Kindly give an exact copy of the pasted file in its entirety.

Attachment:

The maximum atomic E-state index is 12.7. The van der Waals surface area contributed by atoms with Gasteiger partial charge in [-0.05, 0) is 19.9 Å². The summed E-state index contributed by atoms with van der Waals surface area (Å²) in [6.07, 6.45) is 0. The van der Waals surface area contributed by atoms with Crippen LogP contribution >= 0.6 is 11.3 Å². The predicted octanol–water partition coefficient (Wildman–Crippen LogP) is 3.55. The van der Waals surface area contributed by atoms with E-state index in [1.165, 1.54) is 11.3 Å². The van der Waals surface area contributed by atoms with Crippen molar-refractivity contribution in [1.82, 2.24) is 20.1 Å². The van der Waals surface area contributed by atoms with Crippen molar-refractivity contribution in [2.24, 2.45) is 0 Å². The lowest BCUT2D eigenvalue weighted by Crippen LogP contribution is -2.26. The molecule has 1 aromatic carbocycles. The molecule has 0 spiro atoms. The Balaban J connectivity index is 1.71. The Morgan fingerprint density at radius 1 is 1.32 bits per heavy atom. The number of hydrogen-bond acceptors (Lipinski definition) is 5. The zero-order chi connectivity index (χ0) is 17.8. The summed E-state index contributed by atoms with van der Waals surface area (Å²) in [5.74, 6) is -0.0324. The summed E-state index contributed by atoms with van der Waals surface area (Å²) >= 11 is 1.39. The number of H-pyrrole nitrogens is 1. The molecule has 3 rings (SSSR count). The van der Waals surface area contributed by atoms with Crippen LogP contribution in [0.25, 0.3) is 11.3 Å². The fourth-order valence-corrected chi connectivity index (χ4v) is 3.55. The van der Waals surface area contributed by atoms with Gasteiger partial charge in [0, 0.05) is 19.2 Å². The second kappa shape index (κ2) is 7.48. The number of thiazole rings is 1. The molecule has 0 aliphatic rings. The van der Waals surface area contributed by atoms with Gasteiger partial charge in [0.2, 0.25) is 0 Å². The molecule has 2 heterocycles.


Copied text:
The maximum atomic E-state index is 12.7. The van der Waals surface area contributed by atoms with Gasteiger partial charge in [-0.05, 0) is 19.9 Å². The summed E-state index contributed by atoms with van der Waals surface area (Å²) in [6.07, 6.45) is 0. The van der Waals surface area contributed by atoms with Crippen LogP contribution >= 0.6 is 11.3 Å². The predicted octanol–water partition coefficient (Wildman–Crippen LogP) is 3.55. The van der Waals surface area contributed by atoms with E-state index in [1.165, 1.54) is 11.3 Å². The van der Waals surface area contributed by atoms with Crippen molar-refractivity contribution in [1.82, 2.24) is 20.1 Å². The van der Waals surface area contributed by atoms with Crippen molar-refractivity contribution in [2.24, 2.45) is 0 Å². The lowest BCUT2D eigenvalue weighted by Crippen LogP contribution is -2.26. The molecule has 1 aromatic carbocycles. The molecule has 0 spiro atoms. The Balaban J connectivity index is 1.71. The Morgan fingerprint density at radius 1 is 1.32 bits per heavy atom. The number of hydrogen-bond acceptors (Lipinski definition) is 5. The zero-order chi connectivity index (χ0) is 17.8. The summed E-state index contributed by atoms with van der Waals surface area (Å²) in [5.74, 6) is -0.0324. The summed E-state index contributed by atoms with van der Waals surface area (Å²) >= 11 is 1.39. The number of H-pyrrole nitrogens is 1. The molecule has 3 rings (SSSR count). The van der Waals surface area contributed by atoms with Crippen LogP contribution in [0.25, 0.3) is 11.3 Å². The fourth-order valence-corrected chi connectivity index (χ4v) is 3.55. The van der Waals surface area contributed by atoms with Gasteiger partial charge in [0, 0.05) is 19.2 Å². The second kappa shape index (κ2) is 7.48. The number of thiazole rings is 1. The molecule has 0 aliphatic rings. The van der Waals surface area contributed by atoms with Gasteiger partial charge in [0.2, 0.25) is 0 Å². The molecule has 2 heterocycles.